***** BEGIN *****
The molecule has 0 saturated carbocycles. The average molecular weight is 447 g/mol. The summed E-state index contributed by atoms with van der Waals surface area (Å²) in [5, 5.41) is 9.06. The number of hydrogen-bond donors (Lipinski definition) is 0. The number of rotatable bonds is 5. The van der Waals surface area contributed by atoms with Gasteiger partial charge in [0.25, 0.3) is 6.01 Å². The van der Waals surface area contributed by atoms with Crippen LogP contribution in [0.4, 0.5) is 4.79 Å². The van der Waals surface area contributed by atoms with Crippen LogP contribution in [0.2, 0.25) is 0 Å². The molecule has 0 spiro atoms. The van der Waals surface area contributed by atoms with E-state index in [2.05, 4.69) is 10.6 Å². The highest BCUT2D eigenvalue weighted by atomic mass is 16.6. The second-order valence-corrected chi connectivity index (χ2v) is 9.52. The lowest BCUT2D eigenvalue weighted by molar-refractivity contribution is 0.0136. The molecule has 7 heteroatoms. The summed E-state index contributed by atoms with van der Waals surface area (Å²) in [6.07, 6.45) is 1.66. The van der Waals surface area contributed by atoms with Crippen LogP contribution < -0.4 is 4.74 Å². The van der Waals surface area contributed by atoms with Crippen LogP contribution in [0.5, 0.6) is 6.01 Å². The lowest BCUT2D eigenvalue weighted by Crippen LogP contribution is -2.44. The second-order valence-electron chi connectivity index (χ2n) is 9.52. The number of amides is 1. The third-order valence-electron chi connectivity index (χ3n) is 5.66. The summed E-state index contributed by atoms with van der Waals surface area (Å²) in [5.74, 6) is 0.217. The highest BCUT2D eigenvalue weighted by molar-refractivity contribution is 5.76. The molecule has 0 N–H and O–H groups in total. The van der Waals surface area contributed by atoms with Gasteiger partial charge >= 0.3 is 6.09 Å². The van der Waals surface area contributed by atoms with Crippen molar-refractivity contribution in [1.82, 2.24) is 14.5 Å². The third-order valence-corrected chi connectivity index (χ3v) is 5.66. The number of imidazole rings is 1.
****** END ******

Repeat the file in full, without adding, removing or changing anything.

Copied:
The molecule has 0 saturated carbocycles. The average molecular weight is 447 g/mol. The summed E-state index contributed by atoms with van der Waals surface area (Å²) in [5, 5.41) is 9.06. The number of hydrogen-bond donors (Lipinski definition) is 0. The number of rotatable bonds is 5. The van der Waals surface area contributed by atoms with Gasteiger partial charge in [0.25, 0.3) is 6.01 Å². The van der Waals surface area contributed by atoms with Crippen LogP contribution in [0.4, 0.5) is 4.79 Å². The van der Waals surface area contributed by atoms with Crippen LogP contribution in [0.2, 0.25) is 0 Å². The molecule has 0 spiro atoms. The van der Waals surface area contributed by atoms with E-state index in [2.05, 4.69) is 10.6 Å². The highest BCUT2D eigenvalue weighted by atomic mass is 16.6. The second-order valence-corrected chi connectivity index (χ2v) is 9.52. The lowest BCUT2D eigenvalue weighted by molar-refractivity contribution is 0.0136. The molecule has 7 heteroatoms. The summed E-state index contributed by atoms with van der Waals surface area (Å²) in [6.07, 6.45) is 1.66. The van der Waals surface area contributed by atoms with Crippen LogP contribution < -0.4 is 4.74 Å². The van der Waals surface area contributed by atoms with Crippen LogP contribution in [0.5, 0.6) is 6.01 Å². The lowest BCUT2D eigenvalue weighted by Crippen LogP contribution is -2.44. The second-order valence-electron chi connectivity index (χ2n) is 9.52. The number of amides is 1. The third-order valence-electron chi connectivity index (χ3n) is 5.66. The summed E-state index contributed by atoms with van der Waals surface area (Å²) in [5.74, 6) is 0.217. The highest BCUT2D eigenvalue weighted by molar-refractivity contribution is 5.76. The molecule has 0 N–H and O–H groups in total. The van der Waals surface area contributed by atoms with Gasteiger partial charge >= 0.3 is 6.09 Å². The van der Waals surface area contributed by atoms with Crippen molar-refractivity contribution in [1.82, 2.24) is 14.5 Å². The third-order valence-corrected chi connectivity index (χ3v) is 5.66. The number of imidazole rings is 1.